Rural banks urged to use fintech to reach ‘unbanked’ Filipinos
The smallest banks in the Philippines can play a key role in bringing financial services — and thus, an easier path toward economic improvement — to some of the remotest parts of the country, many of which have no access to the most basic banking services.
In a speech on Monday, Bangko Sentral ng Pilipinas Governor Nestor Espenilla Jr. urged rural banks to leverage their benefits of technology to bring more Filipinos into the formal financial system, especially those in far-flung areas that larger firms cannot serve.
“There is much scope for expansion towards countryside development, [as] 554 cities and municipalities, or almost a third of the total, in the country are still unbanked as of December 2017,” the central bank chief said at the annual convention of the Rural Bankers Association of the Philippines (RBAP) in Davao City.
He also pointed out that only 34.5 percent of Filipino adults have formal accounts, ranging from bank deposits to e-money accounts, according to the World Bank’s 2017 Global Findex.
“Given RBAP’s strategic role and familiarity with rural communities, it is crucial for the industry to leverage on innovative technologies and liberalized branching rules that BSP has initiated,” he said. “This will further expand market reach and enhance existing service delivery channels in the rural areas.”
Rural banks comprise the smallest segment of the country’s banking industry, with the sector’s assets reaching only P250.7 billion at end-December 2017, representing 1.6 percent of total system-wide assets.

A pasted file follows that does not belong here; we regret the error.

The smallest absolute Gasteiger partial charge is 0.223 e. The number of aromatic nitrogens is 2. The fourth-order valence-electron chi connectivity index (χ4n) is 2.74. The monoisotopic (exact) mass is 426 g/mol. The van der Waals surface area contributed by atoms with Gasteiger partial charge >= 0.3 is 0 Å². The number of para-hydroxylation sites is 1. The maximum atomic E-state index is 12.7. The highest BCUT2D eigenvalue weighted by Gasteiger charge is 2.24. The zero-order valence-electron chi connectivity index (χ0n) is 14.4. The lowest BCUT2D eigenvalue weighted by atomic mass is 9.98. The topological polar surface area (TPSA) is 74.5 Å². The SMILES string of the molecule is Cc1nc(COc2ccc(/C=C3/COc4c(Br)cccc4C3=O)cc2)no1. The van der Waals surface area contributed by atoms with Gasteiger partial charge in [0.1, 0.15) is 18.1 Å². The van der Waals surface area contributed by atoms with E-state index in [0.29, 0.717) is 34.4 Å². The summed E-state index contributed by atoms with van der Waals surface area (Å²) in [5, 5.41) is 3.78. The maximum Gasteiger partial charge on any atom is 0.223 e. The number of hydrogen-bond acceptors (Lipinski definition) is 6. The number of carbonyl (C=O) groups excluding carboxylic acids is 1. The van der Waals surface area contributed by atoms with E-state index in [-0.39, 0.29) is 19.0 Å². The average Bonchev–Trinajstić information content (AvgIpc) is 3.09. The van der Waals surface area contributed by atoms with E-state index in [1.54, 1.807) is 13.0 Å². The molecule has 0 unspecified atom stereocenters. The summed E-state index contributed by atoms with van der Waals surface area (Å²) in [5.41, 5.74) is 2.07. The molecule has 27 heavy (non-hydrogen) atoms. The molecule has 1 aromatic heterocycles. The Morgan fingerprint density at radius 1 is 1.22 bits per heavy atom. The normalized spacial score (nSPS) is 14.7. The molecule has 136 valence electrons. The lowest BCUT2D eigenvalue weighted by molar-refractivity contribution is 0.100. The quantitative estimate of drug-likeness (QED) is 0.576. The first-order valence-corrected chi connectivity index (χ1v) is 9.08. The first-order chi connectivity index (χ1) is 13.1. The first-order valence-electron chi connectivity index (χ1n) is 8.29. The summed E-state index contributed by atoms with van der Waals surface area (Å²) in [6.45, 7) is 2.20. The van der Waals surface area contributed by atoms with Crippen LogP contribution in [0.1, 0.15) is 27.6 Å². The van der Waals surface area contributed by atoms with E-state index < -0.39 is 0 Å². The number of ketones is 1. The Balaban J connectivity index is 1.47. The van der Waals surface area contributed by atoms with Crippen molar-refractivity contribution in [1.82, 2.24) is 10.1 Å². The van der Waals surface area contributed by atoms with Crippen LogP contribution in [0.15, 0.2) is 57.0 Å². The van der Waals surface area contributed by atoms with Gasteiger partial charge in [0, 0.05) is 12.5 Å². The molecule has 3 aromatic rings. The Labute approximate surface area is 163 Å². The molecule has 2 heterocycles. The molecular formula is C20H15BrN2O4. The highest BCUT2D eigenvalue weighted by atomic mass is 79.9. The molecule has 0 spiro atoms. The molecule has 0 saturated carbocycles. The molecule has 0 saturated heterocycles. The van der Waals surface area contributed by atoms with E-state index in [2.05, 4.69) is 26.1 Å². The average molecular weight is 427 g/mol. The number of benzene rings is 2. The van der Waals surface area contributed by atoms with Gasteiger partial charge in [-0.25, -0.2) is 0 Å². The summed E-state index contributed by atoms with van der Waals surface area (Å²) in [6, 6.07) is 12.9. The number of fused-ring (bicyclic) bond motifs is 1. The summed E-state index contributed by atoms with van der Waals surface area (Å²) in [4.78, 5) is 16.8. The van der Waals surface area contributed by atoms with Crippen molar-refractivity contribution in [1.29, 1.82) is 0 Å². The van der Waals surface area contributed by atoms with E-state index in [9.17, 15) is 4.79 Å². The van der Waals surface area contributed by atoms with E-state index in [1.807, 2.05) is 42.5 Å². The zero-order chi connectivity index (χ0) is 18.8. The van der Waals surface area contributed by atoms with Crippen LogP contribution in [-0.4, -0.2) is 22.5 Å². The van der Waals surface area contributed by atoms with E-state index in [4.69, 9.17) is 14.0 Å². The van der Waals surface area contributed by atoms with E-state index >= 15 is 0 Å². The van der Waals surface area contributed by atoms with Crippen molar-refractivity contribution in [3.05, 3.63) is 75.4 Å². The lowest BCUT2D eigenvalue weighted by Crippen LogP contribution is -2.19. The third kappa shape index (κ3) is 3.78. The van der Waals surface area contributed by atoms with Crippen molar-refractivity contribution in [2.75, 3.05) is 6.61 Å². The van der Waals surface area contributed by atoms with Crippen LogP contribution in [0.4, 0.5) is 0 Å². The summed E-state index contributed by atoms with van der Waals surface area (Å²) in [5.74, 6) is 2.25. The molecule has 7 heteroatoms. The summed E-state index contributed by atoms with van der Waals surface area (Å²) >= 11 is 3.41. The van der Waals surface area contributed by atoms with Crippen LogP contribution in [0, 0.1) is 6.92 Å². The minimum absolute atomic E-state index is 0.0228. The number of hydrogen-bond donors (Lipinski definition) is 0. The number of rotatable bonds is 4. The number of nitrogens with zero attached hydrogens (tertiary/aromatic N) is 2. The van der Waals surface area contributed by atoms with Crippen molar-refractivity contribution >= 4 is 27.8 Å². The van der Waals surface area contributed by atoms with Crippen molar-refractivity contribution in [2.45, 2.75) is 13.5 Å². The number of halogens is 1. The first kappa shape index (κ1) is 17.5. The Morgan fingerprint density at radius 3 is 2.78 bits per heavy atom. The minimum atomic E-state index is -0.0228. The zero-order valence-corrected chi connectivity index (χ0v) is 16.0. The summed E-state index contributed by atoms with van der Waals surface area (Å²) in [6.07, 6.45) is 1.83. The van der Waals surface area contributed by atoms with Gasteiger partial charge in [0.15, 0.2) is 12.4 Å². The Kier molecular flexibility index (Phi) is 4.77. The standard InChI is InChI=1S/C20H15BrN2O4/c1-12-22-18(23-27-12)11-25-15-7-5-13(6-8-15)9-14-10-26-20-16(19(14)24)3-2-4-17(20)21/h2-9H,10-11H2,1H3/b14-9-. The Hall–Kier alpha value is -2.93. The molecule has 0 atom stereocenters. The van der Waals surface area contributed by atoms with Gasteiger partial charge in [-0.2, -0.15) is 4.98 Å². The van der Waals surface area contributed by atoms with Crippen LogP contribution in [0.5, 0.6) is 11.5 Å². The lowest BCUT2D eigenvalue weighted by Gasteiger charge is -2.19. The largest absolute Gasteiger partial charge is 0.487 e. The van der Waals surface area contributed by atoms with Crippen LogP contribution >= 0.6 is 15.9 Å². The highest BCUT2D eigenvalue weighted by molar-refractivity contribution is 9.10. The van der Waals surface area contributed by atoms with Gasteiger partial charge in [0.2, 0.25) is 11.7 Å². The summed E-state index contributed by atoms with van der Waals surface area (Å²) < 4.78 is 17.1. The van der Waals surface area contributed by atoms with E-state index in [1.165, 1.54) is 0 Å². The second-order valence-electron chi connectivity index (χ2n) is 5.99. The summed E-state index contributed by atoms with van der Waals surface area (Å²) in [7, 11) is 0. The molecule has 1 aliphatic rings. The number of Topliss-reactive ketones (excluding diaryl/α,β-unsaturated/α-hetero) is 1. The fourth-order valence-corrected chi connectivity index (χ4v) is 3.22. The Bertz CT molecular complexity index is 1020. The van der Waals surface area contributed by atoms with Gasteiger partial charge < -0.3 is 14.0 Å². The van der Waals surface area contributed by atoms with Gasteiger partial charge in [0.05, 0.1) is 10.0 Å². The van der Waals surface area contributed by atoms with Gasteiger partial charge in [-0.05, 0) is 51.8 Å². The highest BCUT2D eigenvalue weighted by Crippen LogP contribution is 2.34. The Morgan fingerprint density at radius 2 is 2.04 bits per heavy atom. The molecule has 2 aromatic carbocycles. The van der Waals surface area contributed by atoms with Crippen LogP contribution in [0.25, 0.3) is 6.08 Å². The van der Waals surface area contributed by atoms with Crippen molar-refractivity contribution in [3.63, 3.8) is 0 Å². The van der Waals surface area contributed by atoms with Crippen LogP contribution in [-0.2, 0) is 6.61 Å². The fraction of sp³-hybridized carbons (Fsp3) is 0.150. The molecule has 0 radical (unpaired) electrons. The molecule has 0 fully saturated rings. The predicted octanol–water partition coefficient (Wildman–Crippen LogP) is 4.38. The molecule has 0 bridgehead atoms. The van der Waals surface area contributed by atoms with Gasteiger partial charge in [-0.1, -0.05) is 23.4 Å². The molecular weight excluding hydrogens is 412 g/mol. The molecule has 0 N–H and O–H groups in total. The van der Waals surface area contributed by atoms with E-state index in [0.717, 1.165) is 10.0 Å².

Espenilla noted, however, that this sector’s network of 2,745 banking offices nationwide makes it “strategically positioned to be a catalyst for greater financial inclusion.”
“[Rural banks’] close ties and familiarity with the rural communities you serve make you effective providers of rural financing and other corollary microfinance products and services,” he said, adding that almost 97 percent of the industry’s network is spread across provinces.
More importantly, the central bank chief noted that rural banks enjoy public trust and confidence as evidenced by the industry’s deposit profile where accounts maintaining less than P10,000 make up 87.3 percent of their retail depositors.
Espenilla urged rural banks to take advantage of available technology to become a strong and dependable delivery channel in the provision of banking services to the countryside. In particular, “fintech” has shown great potential to transform financial services given the country’s young demographic profile, he said, urging the banks’ leaders to adopt more digital technology.
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